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General HINES. I estimate it would run over a million dollars a year. That would be my estimate.

Senator SHORTRIDGE. There would be of course the additional cost caused by an adjustment of these matters.

General HINES. We would have of course the additional cost necessary to carry out a thing of this magnitude, say at a minimum $2,000,000,000. It would require a great amount of administrative work. Even the job of writing checks issued after getting certificates in, and making the proper identification, would be a terrific task.

Senator SHORTRIDGE. The net result would be a large saving of administrative cost.

General Hines. The net result I should say should give us a saving of a million dollars a year.

Senator SHORTRIDGE. On up to 1945.
General HINES. Exactly.

Senator WATSON. General Hines, can you come back here tomorrow?

General Hines. Yes, sir. But I should prefer, after having given the basic information, that you would call for some others to give statements. I would be in a position to advise better after some statements have been made.

Senator HARRISON. What have you to recommend, if anything, or are you in a position now to recommend anything?

General Hines. Not at this point in my testimony. I will be prepared to make a recommendation to the committee, but I should prefer to complete it first.

Senator SHORTRIDGE. Meanwhile the figures you have referred to, and the tables, you will give to the committee reporter?

General HINES. Yes, sir.

Senator BARKLEY. General Hines, I should like to get clear the question of interest being paid by the Government. My recollection is that the certificate itself bears no interest.

General HINES. No. You see the certificate itself takes the amount of the basic credit, plus 25 per cent, then an amount is worked out, showing that as a single net premium under the American experience tables of mortality for the age of the veteran, but at 4 per cent instead of 342 per cent as the American tables provide. We work out the value for the policy. In other words, the amount of the insurance that will be purchased by that money at the end of a given time depending on the age of the veteran.

Senator BARKLEY. What is the aggregate amount upon which the Government is paying this 4 per cent interest that you mentioned here?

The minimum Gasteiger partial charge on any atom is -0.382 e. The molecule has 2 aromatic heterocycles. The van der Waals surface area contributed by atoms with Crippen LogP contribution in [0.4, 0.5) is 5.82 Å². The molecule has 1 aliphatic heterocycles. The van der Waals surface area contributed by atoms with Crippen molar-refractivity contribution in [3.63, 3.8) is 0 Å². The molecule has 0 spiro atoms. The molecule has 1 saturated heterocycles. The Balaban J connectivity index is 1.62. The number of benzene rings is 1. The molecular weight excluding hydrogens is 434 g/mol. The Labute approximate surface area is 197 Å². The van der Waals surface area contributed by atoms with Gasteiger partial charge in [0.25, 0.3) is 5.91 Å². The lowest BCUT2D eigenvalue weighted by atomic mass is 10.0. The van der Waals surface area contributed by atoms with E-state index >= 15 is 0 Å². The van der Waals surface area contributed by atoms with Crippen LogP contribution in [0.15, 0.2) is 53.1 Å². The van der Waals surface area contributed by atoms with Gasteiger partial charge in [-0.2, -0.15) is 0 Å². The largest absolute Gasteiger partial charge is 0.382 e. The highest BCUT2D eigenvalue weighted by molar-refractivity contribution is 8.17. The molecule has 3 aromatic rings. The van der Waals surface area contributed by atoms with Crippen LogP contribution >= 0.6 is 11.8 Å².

General Hines. Well, really the Government is only paying 4 per cent interest on the amount that is in that redemption fund. That is the amount the Government is paying on.

Senator BARKLEY. And that is $771,000,000?

General HINES. Yes; but it increases each year, so that the total amount will increase, and the interest to the Government will increase. I think the amount that has been paid by the Government in interest up to this time, if that will be of any interest to you?

Senator BARKLEY. Assuming that these certificates should run until their maturity in 1945, and as to the expense of the Government


involved in that, have you calculated the difference between the aggregate amount that would be paid then, and the amount required now to settle them even at face value in

my bill? General HINES. If I understand your question, you would like to know how much the Government would have to appropriate to this fund, and how much the fund itself will earn?

Senator BARKLEY. Well, I have roughly calculated that, based upon the payment now and the payment in 1945, the Government would save probably $400,000,000 by paying them now instead of waiting 15 years. I am not certain that that is correct.

General Hines. Do you mean by paying them at their face value? Senator BARKLEY. By paying their face value now instead of in 1945, including the increased interest on the redemption fund that the Government will pay.

General HINES. No, Senator Barkley, if the certificates were cashed now at their present value, the Government would save the administrative expense and about $230,000,000. If you pay face value you in effect increase the amount of the bonus that you give them of over a billion dollars.